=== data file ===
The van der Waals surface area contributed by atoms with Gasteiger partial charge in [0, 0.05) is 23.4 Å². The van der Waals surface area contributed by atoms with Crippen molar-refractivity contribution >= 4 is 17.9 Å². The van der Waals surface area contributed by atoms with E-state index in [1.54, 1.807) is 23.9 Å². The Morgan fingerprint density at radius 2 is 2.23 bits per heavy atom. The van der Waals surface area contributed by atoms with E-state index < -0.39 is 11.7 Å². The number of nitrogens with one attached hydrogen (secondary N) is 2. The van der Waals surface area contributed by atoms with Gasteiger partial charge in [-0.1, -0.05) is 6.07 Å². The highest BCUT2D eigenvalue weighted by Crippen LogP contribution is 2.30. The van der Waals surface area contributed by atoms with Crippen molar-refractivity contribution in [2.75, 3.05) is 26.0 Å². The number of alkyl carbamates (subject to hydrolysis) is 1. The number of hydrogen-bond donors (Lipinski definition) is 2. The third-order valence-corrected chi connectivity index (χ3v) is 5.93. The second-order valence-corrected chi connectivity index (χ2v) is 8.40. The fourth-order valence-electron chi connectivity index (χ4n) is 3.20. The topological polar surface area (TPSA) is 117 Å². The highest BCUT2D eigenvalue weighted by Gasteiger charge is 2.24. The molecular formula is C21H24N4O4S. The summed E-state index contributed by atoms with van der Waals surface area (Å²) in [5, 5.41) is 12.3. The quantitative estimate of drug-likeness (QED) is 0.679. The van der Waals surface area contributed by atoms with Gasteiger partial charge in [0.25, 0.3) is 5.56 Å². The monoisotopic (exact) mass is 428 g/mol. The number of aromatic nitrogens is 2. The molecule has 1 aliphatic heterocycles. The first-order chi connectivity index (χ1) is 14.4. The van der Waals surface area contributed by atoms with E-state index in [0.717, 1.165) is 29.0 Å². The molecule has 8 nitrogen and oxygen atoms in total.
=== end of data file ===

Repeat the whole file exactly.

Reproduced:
The van der Waals surface area contributed by atoms with Gasteiger partial charge in [0, 0.05) is 23.4 Å². The van der Waals surface area contributed by atoms with Crippen molar-refractivity contribution >= 4 is 17.9 Å². The van der Waals surface area contributed by atoms with E-state index in [1.54, 1.807) is 23.9 Å². The Morgan fingerprint density at radius 2 is 2.23 bits per heavy atom. The van der Waals surface area contributed by atoms with E-state index < -0.39 is 11.7 Å². The number of nitrogens with one attached hydrogen (secondary N) is 2. The van der Waals surface area contributed by atoms with Gasteiger partial charge in [-0.1, -0.05) is 6.07 Å². The highest BCUT2D eigenvalue weighted by Crippen LogP contribution is 2.30. The van der Waals surface area contributed by atoms with Crippen molar-refractivity contribution in [2.75, 3.05) is 26.0 Å². The number of alkyl carbamates (subject to hydrolysis) is 1. The number of hydrogen-bond donors (Lipinski definition) is 2. The third-order valence-corrected chi connectivity index (χ3v) is 5.93. The second-order valence-corrected chi connectivity index (χ2v) is 8.40. The fourth-order valence-electron chi connectivity index (χ4n) is 3.20. The topological polar surface area (TPSA) is 117 Å². The highest BCUT2D eigenvalue weighted by Gasteiger charge is 2.24. The molecular formula is C21H24N4O4S. The summed E-state index contributed by atoms with van der Waals surface area (Å²) in [5, 5.41) is 12.3. The quantitative estimate of drug-likeness (QED) is 0.679. The van der Waals surface area contributed by atoms with Gasteiger partial charge in [0.25, 0.3) is 5.56 Å². The monoisotopic (exact) mass is 428 g/mol. The number of aromatic nitrogens is 2. The molecule has 1 aliphatic heterocycles. The first-order chi connectivity index (χ1) is 14.4. The van der Waals surface area contributed by atoms with E-state index in [0.717, 1.165) is 29.0 Å². The molecule has 8 nitrogen and oxygen atoms in total.